Henry Inman American

On view at The Met Fifth Avenue in Gallery 756

Inman painted portraits of Native Americans in preparation for the production of hand-colored lithographs for Thomas L. McKenney’s "The History of the Indian Tribes of North America" (1836–44). These leaders had originally been painted from life by Charles Bird King, when invited to Washington by the U.S. government and greeted by President James Monroe in 1822. King’s portraits were destroyed in a fire at the Smithsonian Institution in 1865, while Inman’s series was shown in major cities from New York to London. Pes-Ke-Le-Cha-Co, Chief of the Pawnees, who wears a striking silver peace medal, is presented as a strong leader, celebrated at the time as "a firm, determined man, an expert hunter, and fearless warrior."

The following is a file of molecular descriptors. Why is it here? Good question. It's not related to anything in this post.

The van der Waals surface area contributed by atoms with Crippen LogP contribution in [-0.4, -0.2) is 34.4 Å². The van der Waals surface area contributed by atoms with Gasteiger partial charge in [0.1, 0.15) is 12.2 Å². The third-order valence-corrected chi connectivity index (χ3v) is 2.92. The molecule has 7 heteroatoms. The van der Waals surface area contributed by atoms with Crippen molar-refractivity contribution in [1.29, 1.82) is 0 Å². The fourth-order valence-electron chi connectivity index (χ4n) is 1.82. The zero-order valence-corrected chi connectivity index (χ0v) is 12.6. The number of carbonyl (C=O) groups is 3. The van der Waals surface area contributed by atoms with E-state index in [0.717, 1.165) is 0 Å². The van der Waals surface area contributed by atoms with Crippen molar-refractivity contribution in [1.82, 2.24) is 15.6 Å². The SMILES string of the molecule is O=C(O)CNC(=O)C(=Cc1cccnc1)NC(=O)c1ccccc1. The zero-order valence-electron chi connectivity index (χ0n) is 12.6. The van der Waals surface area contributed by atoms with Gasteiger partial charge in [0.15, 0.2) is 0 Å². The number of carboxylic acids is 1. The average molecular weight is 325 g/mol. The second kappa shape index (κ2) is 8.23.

Read a Native Perspective on this work.

Pes-Ke-Le-Cha-Co, Henry Inman (American, Utica, New York 1801–1846 New York), Oil on canvas, American

Due to rights restrictions, this image cannot be enlarged, viewed at full screen, or downloaded.

Open Access

As part of the Met's Open Access policy, you can freely copy, modify and distribute this image, even for commercial purposes.


Public domain data for this object can also be accessed using the Met's Open Access API.